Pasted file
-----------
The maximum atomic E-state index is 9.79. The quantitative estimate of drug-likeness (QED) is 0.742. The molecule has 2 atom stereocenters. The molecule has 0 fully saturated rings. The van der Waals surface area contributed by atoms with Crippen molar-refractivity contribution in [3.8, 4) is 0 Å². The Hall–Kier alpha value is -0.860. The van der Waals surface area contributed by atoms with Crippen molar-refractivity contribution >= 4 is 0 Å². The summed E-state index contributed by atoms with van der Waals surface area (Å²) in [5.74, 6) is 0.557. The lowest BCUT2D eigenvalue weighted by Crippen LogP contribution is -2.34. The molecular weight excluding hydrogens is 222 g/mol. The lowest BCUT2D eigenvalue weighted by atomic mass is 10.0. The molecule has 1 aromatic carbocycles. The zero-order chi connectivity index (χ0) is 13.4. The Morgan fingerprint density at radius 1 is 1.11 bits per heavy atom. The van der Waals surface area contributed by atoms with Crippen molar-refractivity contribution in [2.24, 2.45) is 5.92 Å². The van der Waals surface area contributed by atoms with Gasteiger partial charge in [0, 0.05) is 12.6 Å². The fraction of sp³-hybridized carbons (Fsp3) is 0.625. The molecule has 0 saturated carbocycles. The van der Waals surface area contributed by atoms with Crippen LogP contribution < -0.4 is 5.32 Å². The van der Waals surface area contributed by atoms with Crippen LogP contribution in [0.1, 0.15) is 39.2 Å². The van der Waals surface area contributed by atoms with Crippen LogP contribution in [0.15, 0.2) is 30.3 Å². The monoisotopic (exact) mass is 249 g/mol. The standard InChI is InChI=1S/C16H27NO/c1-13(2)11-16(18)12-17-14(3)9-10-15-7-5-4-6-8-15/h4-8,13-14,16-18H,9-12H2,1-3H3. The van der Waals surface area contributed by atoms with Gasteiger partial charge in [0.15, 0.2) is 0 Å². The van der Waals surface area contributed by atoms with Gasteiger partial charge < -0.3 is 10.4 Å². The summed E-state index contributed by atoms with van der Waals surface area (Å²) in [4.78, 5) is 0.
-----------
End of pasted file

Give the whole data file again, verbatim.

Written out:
The maximum atomic E-state index is 9.79. The quantitative estimate of drug-likeness (QED) is 0.742. The molecule has 2 atom stereocenters. The molecule has 0 fully saturated rings. The van der Waals surface area contributed by atoms with Crippen molar-refractivity contribution in [3.8, 4) is 0 Å². The Hall–Kier alpha value is -0.860. The van der Waals surface area contributed by atoms with Crippen molar-refractivity contribution >= 4 is 0 Å². The summed E-state index contributed by atoms with van der Waals surface area (Å²) in [5.74, 6) is 0.557. The lowest BCUT2D eigenvalue weighted by Crippen LogP contribution is -2.34. The molecular weight excluding hydrogens is 222 g/mol. The lowest BCUT2D eigenvalue weighted by atomic mass is 10.0. The molecule has 1 aromatic carbocycles. The zero-order chi connectivity index (χ0) is 13.4. The Morgan fingerprint density at radius 1 is 1.11 bits per heavy atom. The van der Waals surface area contributed by atoms with Crippen molar-refractivity contribution in [2.24, 2.45) is 5.92 Å². The van der Waals surface area contributed by atoms with Gasteiger partial charge in [0, 0.05) is 12.6 Å². The fraction of sp³-hybridized carbons (Fsp3) is 0.625. The molecule has 0 saturated carbocycles. The van der Waals surface area contributed by atoms with Crippen LogP contribution < -0.4 is 5.32 Å². The van der Waals surface area contributed by atoms with Crippen LogP contribution in [0.1, 0.15) is 39.2 Å². The van der Waals surface area contributed by atoms with Crippen LogP contribution in [0.15, 0.2) is 30.3 Å². The monoisotopic (exact) mass is 249 g/mol. The standard InChI is InChI=1S/C16H27NO/c1-13(2)11-16(18)12-17-14(3)9-10-15-7-5-4-6-8-15/h4-8,13-14,16-18H,9-12H2,1-3H3. The van der Waals surface area contributed by atoms with Gasteiger partial charge in [0.15, 0.2) is 0 Å². The van der Waals surface area contributed by atoms with Gasteiger partial charge < -0.3 is 10.4 Å². The summed E-state index contributed by atoms with van der Waals surface area (Å²) in [4.78, 5) is 0.